ONE-YEAR ANNIVERSARY SPECIAL REPORT
GNS correspondent John Yaukey and photo chief Jeff Franko traveled to Iraq in March. Browse their word and photo journals.
Glimpses of life in a war-torn country by GNS national security correspondent John Yaukey and photo director Jeff Franko.
Recall key dates, browse defining photos from six weeks of combat in Iraq. (Requires Flash)
January 26, 2005
January 25, 2005
January 25, 2005
January 20, 2005
Also on the Web
Special coverage and photo galleries of American troops serving in Iraq from The Honolulu Advertiser.
Take an interactive tour of Saddam's hide-out and capture at USATODAY.com's Iraq home page.
Click here to browse more than 1,000 Iraq war news stories from the front lines and the home front.
Majority Shiites can make or break U.S. plans in Iraq
By John Yaukey | GNS
KARBALA, Iraq - With the recent bloody revolt, Iraq's Shiites have emerged as the most dangerous threat to U.S. authorities struggling to stabilize Iraq and eventually get American troops out.
So far, attacks on U.S. forces and Iraqi police have been carried out by the mostly impoverished followers of the young radical cleric Muqtada al-Sadr, well known in Iraq for his anti-American screeds.
But if al-Sadr's opposition to the American presence in Iraq finds traction among a wider population, the U.S.-led forces in Iraq could find themselves confronting a full-blown Shiite rebellion. Indeed, the spread of sporadic fighting to half a dozen Shiite cities across southern Iraq has raised that specter even higher.
The Shiites are so dangerous because they hold most of the trump cards.
They comprise 60 percent of Iraq's 25 million people. Their powerful leadership can fill streets with rage on a single decree. Their militias are well armed, organized and ready for action.
What's more, the prospect of self-rule after 14 centuries of often-brutal political and religious oppression has infused the Shiites with a sense that their historic moment of self-determination has arrived.
"Our situation now is a test from God, but the Shiites are used to fishing on troubled waters," said Sheik Methal al-Hasnawai, a prominent cleric in the holy city of Karbala. "God willing, we will succeed, and we will take our rightful place here in Iraq."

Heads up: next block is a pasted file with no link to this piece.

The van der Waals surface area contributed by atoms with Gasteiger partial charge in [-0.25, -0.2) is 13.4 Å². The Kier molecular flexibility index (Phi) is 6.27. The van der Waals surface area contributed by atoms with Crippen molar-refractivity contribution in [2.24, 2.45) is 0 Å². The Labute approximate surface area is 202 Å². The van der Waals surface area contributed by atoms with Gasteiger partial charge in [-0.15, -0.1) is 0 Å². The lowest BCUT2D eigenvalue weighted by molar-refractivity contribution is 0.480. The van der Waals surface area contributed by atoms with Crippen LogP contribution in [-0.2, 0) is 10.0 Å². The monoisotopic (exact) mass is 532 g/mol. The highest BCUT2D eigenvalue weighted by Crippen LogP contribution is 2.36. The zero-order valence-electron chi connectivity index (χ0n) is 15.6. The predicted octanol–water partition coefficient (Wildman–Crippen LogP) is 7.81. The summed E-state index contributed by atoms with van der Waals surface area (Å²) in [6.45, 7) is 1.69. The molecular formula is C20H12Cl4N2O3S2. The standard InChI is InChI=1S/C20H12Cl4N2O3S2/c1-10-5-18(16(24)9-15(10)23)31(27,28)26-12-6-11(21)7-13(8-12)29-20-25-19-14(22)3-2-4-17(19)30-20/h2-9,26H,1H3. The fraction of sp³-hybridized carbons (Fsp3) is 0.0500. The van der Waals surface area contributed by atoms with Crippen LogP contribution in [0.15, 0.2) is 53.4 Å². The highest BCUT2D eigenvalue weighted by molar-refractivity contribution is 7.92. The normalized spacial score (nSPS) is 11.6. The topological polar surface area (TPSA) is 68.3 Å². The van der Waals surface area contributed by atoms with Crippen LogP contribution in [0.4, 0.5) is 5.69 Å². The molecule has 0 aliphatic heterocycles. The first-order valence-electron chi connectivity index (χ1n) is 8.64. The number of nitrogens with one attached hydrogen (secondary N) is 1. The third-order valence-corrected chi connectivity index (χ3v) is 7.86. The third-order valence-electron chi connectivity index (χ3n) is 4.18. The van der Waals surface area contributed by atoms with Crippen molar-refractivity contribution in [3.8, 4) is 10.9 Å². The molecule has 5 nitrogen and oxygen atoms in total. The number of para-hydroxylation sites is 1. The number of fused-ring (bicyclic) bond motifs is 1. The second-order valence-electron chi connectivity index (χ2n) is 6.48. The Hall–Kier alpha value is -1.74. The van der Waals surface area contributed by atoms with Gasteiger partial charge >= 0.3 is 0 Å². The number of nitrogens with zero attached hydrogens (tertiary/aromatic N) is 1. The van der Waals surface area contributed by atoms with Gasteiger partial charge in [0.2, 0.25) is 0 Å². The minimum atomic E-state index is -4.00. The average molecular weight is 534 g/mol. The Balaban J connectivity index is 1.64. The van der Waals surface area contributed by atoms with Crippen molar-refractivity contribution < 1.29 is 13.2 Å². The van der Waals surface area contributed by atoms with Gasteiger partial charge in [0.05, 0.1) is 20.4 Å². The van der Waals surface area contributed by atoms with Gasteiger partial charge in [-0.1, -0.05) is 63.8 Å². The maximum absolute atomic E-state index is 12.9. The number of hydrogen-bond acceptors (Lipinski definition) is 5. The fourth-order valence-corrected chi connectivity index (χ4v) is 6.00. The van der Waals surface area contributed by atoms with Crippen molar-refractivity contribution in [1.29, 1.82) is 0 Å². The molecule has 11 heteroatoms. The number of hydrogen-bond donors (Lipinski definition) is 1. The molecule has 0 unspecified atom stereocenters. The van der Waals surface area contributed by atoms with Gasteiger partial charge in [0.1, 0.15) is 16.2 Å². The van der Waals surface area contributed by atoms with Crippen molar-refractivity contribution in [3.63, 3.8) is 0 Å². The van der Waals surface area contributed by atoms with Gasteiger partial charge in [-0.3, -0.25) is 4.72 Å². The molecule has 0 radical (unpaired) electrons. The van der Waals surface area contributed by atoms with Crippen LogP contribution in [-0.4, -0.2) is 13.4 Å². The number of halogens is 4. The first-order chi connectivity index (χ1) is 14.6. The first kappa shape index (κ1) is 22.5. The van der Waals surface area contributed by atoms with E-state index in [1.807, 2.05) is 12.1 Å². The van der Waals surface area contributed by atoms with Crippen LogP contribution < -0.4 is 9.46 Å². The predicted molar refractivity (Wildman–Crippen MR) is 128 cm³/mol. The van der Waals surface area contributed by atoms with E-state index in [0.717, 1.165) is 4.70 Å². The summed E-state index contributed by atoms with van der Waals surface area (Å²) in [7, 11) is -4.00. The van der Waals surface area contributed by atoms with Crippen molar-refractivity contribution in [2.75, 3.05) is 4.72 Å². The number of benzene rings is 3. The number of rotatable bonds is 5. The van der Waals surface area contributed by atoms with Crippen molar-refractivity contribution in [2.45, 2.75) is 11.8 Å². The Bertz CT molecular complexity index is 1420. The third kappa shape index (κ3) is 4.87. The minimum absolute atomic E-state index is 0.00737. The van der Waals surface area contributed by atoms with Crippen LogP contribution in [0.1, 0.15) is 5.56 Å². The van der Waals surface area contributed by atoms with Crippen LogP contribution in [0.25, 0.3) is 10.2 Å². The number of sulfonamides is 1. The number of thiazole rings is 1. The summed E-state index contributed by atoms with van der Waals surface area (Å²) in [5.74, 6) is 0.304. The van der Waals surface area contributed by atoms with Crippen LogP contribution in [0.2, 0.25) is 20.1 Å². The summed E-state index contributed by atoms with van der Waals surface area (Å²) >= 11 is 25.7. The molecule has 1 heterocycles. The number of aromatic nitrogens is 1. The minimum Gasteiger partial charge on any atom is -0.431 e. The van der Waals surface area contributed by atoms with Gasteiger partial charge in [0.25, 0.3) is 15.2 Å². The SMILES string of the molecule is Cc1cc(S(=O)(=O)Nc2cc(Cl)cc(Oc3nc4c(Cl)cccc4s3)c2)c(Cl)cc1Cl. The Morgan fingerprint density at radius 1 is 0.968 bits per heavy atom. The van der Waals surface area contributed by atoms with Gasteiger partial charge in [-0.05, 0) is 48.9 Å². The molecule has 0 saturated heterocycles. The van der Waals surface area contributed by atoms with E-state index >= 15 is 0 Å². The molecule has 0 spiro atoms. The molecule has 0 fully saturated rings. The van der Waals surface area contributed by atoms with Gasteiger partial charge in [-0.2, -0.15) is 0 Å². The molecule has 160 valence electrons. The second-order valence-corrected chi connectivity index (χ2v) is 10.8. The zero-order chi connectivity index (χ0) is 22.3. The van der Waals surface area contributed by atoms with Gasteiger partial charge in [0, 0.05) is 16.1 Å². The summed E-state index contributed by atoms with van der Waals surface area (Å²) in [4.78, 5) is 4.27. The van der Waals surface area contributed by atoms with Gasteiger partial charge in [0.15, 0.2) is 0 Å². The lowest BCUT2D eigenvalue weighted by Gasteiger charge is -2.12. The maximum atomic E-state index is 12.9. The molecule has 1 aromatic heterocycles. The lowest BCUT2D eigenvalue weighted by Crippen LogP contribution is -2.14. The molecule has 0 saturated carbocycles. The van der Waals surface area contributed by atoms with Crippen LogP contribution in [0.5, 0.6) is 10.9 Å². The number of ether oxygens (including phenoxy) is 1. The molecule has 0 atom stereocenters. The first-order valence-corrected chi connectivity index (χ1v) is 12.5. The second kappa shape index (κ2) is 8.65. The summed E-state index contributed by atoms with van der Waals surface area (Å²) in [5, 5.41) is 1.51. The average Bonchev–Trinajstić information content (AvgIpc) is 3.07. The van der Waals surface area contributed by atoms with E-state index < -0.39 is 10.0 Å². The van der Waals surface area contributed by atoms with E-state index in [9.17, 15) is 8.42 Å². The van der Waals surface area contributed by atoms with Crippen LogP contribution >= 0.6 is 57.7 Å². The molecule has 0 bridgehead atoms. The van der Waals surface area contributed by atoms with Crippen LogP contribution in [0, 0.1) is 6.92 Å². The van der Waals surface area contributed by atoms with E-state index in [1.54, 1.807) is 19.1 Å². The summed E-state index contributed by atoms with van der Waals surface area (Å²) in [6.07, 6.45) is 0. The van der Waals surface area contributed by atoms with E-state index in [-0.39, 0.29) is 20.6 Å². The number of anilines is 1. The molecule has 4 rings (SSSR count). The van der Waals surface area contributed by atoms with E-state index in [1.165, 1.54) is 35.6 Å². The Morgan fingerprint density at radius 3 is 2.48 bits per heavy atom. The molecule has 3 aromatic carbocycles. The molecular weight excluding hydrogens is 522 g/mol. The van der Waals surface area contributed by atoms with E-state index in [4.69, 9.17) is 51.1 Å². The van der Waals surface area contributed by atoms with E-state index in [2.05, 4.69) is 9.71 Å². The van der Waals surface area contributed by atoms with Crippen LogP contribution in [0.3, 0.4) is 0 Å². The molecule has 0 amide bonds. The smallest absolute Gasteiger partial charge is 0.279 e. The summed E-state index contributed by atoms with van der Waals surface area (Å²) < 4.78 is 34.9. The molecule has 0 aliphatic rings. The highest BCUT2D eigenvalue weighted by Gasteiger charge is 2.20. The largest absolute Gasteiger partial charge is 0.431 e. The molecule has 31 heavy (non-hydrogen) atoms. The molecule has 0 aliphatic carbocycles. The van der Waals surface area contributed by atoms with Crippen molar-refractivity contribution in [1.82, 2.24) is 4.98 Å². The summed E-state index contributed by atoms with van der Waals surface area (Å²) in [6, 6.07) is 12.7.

That place is of great interest to the American civil and military authorities here because without Shiite cooperation they can't hope to execute a transfer of sovereignty to the Iraqis on June 30 and set in motion an eventual exit strategy.
The Shiite uprising, which threatens to draw significant support from nonviolent Iraqis now donating food and money to the cause, has prompted senior Pentagon officials to consider sending more forces to Iraq. President Bush has said he is standing firm on June 30, but some congressional leaders believe that he should consider postponing the transfer until Iraq has been stabilized.
The Shiites and the Americans are now inextricably bound in a tense relationship that will shape the future of Iraq and the U.S. presence there. And each side is extremely wary of the other.
Two clerics, two views
Iraq's Shiites are hardly homogeneous. That's evident in their two leading clerics.
One is elderly, moderate and reclusive.
The other is young, radical and explosive.
The white-bearded Grand Ayatollah Ali al-Husseini al-Sistani and pugnacious finger-waving al-Sadr have come to personify the split in the Shiite community that U.S.-led occupation forces and civil authorities must now wrestle with.
For months, al-Sistani was the face of Iraqi Shiism to the West.
His ubiquitous poster portraits gazed out over Shiite mosques and neighborhoods. His decrees defined the mainstream Shiite position on an array of issues from the relationship between mosque and state to the role of women in a new Iraq.
``Iraq is at a very sensitive place right now,'' said Hussein Joward Kardum, a Shiite who lives south of Baghdad in Hillah. ``This is why so many of us turn to Ayatollah Sistani. He is wise.''